Predicative definite NPIs in Norwegian


  • Marit Julien Lund University



predicative, Norwegian Language


In Norwegian, a weak quantifier or a scalar adjective with a positive value may combine with a definite noun and thereby form an attenuating NPI. These phrases, which I call predicative definite NPIs, are exceptional as nominal phrases, since they do not accept a prenominal definiteness marker despite their overall definiteness, and they are exceptional as attenuating NPIs, since they are templatic instead of being lexically defined.
The reason why predicative definite NPIs do not accept prenominal definiteness markers is arguably that there is no D head. The absence of a D head makes the phrases defective in their ability to refer. Hence, they are semantically predicative, and in the terms of Giannakidou (1998) they are referentially dependent, which is a property that characterises many NPIs in general. Hence, the lack of a D head causes the phrases to be NPIs, despite their definiteness.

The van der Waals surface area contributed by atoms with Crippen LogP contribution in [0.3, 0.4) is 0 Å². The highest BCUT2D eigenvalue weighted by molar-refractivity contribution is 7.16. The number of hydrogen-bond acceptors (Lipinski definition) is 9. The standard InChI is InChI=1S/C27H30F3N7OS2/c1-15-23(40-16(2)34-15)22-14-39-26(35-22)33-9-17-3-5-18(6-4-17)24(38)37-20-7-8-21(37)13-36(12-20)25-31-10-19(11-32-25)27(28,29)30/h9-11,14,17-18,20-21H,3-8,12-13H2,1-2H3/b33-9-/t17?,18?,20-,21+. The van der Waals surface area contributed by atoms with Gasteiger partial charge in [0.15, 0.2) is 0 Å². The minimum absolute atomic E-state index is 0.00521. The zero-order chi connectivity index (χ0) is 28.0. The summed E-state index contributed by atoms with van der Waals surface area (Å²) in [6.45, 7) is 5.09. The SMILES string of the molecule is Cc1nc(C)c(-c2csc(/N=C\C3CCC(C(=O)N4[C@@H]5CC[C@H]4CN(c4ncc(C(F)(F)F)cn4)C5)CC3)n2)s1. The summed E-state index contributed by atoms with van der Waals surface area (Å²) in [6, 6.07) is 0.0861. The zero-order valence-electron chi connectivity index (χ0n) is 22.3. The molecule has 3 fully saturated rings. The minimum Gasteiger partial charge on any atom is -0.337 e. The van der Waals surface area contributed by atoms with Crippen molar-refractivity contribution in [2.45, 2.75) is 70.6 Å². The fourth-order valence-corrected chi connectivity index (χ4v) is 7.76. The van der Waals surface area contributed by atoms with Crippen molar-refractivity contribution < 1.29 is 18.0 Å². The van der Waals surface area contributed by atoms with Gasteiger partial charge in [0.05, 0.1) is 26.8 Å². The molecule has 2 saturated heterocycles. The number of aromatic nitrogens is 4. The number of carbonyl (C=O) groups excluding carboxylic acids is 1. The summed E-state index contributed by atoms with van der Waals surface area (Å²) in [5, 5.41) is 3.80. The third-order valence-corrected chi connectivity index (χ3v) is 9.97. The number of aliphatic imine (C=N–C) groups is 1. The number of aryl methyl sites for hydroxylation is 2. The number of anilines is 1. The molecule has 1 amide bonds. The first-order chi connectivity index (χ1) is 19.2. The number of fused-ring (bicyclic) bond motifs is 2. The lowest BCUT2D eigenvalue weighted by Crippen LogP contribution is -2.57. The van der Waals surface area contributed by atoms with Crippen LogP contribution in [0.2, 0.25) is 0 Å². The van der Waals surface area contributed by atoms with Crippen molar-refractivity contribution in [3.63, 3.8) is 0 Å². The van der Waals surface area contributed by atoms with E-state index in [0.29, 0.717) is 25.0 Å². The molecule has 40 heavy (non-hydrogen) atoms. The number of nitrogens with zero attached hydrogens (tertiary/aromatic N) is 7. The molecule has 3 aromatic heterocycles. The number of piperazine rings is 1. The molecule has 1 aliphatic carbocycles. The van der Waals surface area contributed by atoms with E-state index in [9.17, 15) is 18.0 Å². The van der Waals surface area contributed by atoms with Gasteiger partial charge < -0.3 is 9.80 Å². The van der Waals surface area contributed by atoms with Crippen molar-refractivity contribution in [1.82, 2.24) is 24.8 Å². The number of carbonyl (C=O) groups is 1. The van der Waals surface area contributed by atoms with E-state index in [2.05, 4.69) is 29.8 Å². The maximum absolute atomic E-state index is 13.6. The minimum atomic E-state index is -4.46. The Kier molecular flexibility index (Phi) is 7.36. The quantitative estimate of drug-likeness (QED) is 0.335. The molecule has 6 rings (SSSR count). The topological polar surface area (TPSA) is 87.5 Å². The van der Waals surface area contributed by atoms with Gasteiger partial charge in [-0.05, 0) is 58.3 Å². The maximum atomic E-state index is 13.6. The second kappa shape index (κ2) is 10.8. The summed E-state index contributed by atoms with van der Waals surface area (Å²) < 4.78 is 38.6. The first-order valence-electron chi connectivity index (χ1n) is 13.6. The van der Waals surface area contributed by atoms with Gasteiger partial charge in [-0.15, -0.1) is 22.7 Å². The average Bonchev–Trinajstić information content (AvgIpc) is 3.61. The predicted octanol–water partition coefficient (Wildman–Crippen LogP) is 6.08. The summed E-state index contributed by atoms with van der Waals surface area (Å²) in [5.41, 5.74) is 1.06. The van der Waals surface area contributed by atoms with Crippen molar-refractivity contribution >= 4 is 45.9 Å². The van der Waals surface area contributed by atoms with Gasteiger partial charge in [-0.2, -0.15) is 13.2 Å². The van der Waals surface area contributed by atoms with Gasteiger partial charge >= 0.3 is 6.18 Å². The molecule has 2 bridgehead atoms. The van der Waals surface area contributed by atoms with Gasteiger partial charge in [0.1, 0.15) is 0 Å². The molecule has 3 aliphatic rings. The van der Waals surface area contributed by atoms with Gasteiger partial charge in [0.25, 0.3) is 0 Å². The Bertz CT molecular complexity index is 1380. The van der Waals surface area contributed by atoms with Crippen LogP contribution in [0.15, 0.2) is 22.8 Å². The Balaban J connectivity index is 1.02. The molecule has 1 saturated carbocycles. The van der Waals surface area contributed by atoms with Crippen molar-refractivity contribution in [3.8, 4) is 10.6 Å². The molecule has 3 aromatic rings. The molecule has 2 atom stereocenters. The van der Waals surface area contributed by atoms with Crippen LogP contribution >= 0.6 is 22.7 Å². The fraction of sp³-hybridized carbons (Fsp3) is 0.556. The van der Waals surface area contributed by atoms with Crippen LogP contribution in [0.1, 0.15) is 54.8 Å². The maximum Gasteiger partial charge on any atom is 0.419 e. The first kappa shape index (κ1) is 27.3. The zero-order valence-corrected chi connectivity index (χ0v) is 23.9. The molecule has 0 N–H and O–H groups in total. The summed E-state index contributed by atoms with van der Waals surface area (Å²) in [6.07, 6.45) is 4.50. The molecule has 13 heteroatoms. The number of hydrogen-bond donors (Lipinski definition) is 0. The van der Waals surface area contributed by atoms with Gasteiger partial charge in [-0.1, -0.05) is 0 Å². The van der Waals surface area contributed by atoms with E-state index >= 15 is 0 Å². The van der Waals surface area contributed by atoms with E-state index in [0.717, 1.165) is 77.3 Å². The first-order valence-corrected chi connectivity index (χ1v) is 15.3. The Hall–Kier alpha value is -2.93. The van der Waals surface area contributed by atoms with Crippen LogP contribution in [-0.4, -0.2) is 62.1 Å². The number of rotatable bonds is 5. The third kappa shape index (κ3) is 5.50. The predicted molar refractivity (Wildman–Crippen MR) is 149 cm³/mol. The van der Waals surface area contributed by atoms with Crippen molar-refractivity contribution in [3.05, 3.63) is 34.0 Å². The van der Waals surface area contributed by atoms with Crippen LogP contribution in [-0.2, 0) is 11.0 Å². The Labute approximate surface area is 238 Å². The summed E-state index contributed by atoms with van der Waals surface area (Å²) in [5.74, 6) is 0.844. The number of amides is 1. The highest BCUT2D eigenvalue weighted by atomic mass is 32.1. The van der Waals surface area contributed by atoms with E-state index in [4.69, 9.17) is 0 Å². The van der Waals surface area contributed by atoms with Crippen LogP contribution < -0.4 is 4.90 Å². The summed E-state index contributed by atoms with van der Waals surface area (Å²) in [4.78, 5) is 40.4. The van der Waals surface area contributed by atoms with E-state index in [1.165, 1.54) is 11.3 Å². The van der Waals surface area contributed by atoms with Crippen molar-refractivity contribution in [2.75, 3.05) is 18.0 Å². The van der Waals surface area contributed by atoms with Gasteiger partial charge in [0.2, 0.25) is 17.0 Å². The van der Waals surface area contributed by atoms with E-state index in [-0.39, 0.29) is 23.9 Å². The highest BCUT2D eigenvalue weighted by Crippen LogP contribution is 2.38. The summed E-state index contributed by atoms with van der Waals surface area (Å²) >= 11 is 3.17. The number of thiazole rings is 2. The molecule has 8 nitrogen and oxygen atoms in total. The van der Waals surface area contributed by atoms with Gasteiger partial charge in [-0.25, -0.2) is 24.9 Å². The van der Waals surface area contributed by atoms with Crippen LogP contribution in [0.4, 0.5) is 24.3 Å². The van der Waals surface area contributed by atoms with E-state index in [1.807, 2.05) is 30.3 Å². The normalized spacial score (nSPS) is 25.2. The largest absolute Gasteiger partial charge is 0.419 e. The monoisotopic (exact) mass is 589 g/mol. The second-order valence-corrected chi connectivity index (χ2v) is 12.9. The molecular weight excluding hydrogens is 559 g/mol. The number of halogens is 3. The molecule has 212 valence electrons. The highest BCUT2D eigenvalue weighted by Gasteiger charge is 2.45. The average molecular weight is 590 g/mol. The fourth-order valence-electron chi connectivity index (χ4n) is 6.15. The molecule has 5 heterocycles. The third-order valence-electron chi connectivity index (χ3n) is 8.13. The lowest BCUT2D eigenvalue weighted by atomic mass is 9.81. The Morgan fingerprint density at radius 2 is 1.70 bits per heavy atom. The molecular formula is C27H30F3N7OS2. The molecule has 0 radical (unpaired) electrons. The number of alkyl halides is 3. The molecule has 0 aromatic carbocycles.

Concerning their licensing properties, when three influential theories of NPIlicensing—Progovac (1994), van der Wouden (1997) and Giannakidou (1998)— are confronted with the NPIs discussed here, it appears that Giannakidou’s model more successfully than the others can capture the licensing of predicative definite NPIs, although some refinement is required even here.